Direct Selling in Beauty and Personal Care: The Needed Transformation to Thrive Post-Pandemic

January 2022

Though hit by COVID-19, direct selling stays sixth in beauty and personal care with 8% of value sales in 2020. Flat results in Latin America and good growth in North America balance double-digit decline in Asia Pacific and Australasia. The pandemic-boosted shift to digital will test direct sellers, the business model of human interaction and relationships inevitably turning virtual. Opportunities await those brands willing to reinvent themselves to remain competitive in a post-pandemic world.

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This report comes in PPT.

Key Findings

Direct selling remains the sixth largest channel in beauty and personal care

It is well known that direct selling performs well when the economy struggles as consumers shift to more affordable options due to budget constraints, and because it turns into an employment opportunity.

Colour cosmetics and fragrances, key categories for direct sellers, were hit hard by the pandemic, but despite this the channel accounted for 8% of beauty and personal care sales and remained positioned as the sixth largest channel globally.

Direct sellers had to adapt their way of doing business and take the leap to digital in record time. From using social media to promote and sell their products, to opening their online selling platforms, to livestreaming their conventions, brands across the globe responded to the challenges brought by the pandemic.

Strategies and performance differ significantly across regions

In Asia Pacific, direct sellers lose ground to e-commerce pushing them to invest heavily in their digital strategies. Mobile apps and digital tools for consultants were critical to compete with e-commerce. The region was also the first to test livestream events.

The Americas has the largest direct selling penetration, ranging from 4% in Paraguay to 34% in Bolivia. The relational model works well in the Latin American culture, explaining the success of regional brands like Natura, Yanbal, or Belcorp’s Esika, L’Bel and Cyzone.

Western Europe continues to be the most challenging region for direct sellers. However, the success of newer companies like Farmasi in Turkey suggests that the model still has room to grow.

Digital transformation is inevitable and brings challenges and opportunities alike

In a digital world, direct sellers face two challenges: to attract customers – especially among younger cohorts – and shape their shopping experience around their own convenience which nowadays means online, while ensuring consultants retain the key role they play, but in a virtual world.

The model appeals to the human need to connect and relate; the task is then to turn these connections virtual.

Direct sellers have traditionally been highly adept at understanding and adapting to cross-cultural norms which can be an advantage in this new environment.

In less developed countries, and in second- and third-tier cities in developed ones, the shift to digital will take longer and direct selling will remain a fundamental selling structure.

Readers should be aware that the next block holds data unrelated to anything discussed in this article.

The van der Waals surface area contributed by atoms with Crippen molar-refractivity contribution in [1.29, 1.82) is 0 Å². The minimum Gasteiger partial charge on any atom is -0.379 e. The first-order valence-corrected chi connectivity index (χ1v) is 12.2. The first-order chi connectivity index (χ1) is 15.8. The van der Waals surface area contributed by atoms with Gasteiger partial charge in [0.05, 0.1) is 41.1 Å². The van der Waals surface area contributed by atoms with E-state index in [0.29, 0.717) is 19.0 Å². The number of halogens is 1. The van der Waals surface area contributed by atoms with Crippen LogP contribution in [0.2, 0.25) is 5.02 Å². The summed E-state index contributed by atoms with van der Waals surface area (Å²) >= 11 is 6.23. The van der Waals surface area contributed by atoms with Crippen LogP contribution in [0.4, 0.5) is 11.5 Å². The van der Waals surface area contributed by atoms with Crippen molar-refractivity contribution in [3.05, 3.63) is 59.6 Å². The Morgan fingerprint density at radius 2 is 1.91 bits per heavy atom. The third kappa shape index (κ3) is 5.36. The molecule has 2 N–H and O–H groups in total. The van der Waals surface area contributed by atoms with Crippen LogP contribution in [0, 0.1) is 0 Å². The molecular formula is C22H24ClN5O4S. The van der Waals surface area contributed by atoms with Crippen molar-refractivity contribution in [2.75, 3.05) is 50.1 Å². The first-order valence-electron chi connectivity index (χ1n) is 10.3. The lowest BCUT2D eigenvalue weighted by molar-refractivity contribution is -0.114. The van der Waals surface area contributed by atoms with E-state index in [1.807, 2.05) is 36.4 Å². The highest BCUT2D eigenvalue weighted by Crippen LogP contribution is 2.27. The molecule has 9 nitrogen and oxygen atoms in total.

Direct selling is the sixth largest channel in beauty and personal care
Beauty and personal care takes a third of direct sellers’ portfolio globally
Natura&Co becomes largest beauty and personal care direct seller globally
COVID-19 puts pressure on direct sellers across the globe…
…but opportunities lie ahead in a post-pandemic world
A downward trend for direct sellers in Asia Pacific
China’s unique direct selling structure drags the region down, but…
…opportunities exist beyond the largest but restrictive Chinese market
Digitalisation is the path to growth in Asia Pacific…
… but direct sellers can profit in other areas
Case Study: Nu Skin turns digital to keep close to consumers/consultants
Case Study: Diversification helps Atomy to post growth amidst COVID-19
Case Study: Diversification helps Atomy to post growth amidst COVID-19
Direct selling remains relevant in the Americas
Direct sellers face challenges diversifying product portfolio
Knowing the local consumer drives Latin American brands’ success
Premium or mass? Direct selling positioning differs across the region
COVID-19 pushes direct sellers to reinforce digital strategies
Digital will not replace consultants, but support their businesses instead
Digitally-native and D2C indie brands become close competitors
Case Study: Belcorp’s Mi Tienda Online expands across Latin America
Case Study: Hinode’s University reaches a larger consultant base
Case Study: Mary Kay turns showrooms virtual with Suite 13
Direct selling loses strength in Europe, but there are two sides of the coin
Direct selling’s relevance differs in Western and Eastern Europe
Forced initially by the pandemic, party plans continue to move to digital
Shopping experience remains vital for consumers in Europe
Despite the decline trend for direct selling, some companies see growth
Traditional brands challenged by incumbents in Europe
Case Study: Amway increases its reach by helping consumers during COVID-19
Case Study: Avon experiments with boutiques and reps-led stores in Turkey
Case Study: Farmasi’s beauty influencer – a renewed role for consultants
Direct selling in a post-pandemic world: Reimagine, reinvent, redefine
Conquering younger consumers requires a new approach
For e-commerce it is a matter of how, not if or when
Direct sellers should also respond to industry key themes
The digital consultant, more of an influencer than a sales representative
Key takeaways

Beauty and Personal Care

This is the aggregation of baby and child-specific products, bath & shower, deodorants, hair care, colour cosmetics, men's grooming, oral hygiene, fragrances, skin care, depilatories and sun care. Black market sales and travel retail are excluded.

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